Using adult finger saturation monitors, it was possible to monitor the saturations. As these were good the % oxygen/air was reduced and after two hours the baby was in 23% oxygen and the flow reduced to 4.
After a few hours the breathing had settled, and the baby was being given expressed breast milk from a syringe.
After 36 hours the CPAP had been weaned down and taken off as another child, 3 months old with pneumonia, required the support CPAP could give. This decision was taken by the nurses, analysing what priorities they had, and in my view making the correct decision. Both children did well and were discharged.
Photo: Jeannette and Mariama
Cataloguing the Changes
The senior nurse on the unit designed an observation chart that recorded the oxygen concentration, flow, saturation, respiratory rate and temperature to ensure close monitoring of the babies.
| Over the next four weeks the CPAP had been used almost constantly, on babies from very low birth weight, TTN, birth asphyxia, and also a five-year-old boy
The comment from Mariama, who is in charge paediatric unit, was “We need more than one machine – what if we have twins?”
Over the next four weeks the CPAP had been used almost constantly, on babies from very low birth weight, TTN, birth asphyxia, and also a five-year-old boy, who had marked recession and difficulty breathing. The CPAP helped his rate and effort of breathing. I think this was due to the warm, humidified air being delivered.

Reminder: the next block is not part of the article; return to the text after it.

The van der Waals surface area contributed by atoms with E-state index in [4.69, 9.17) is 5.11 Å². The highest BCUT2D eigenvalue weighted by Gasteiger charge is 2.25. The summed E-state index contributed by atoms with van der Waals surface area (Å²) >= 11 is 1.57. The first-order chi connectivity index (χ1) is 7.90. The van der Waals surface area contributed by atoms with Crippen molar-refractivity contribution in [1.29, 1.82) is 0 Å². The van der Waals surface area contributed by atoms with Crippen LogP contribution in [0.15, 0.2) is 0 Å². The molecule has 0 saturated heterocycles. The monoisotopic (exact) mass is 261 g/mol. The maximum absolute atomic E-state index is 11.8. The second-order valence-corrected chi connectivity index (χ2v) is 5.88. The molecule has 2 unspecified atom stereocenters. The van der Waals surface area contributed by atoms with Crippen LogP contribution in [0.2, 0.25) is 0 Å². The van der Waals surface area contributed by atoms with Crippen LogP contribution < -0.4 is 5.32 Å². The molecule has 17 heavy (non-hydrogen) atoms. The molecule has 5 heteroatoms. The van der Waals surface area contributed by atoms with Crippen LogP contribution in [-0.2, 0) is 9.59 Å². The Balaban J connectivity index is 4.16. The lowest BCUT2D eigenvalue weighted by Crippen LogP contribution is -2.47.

This stabilised him enough for him to be transferred for a CT scan which showed he had an oesophageal blockage and trauma from food. This was successfully removed.
The training session was repeated while I was there and the presentation left with the PNO so this could be used for ongoing training. The manual was laminated and attached to the machine as a quick reference guide.
| In my opinion there are babies alive today who would not be alive if born before the CPAP machine arrived
I contacted Mariama two weeks after leaving Bansang and she reported that the CPAP was in constant use. At the time of my call she said it was on a baby with RDS.
We did lose some of the babies that were put onto CPAP, but in my opinion there are babies alive today who would not be alive if born eight weeks ago, before the machine arrived.
The staff at Bansang Hospital have embraced this new method of delivering oxygen and respiratory support. Diamedica has produced a fantastic piece of equipment. It is very easy to use, sustainable and will improve the mortality in neonates in developing countries.
Anita’s Closing Thoughts
| I witnessed what I thought was a young boy taking his last breaths, gasping for air
I watched the CPAP being taken out of its box and being assembled for immediate use in the neonatal unit. There is nothing greater than seeing a baby that would not have survived the trauma of her birth if it wasn’t for CPAP.
I witnessed what I thought was a young boy taking his last breaths, gasping for air. As soon as he was linked up to the CPAP his poor body relaxed as his breathing became less laboured.
As a mother and with no medical experience to witness the effectiveness of the CPAP is one of life’s miracles.
Now I need to raise the funds for at least two more CPAP machines.
If you would like to help Anita’s fundraising efforts for Bansang Hospital, click here.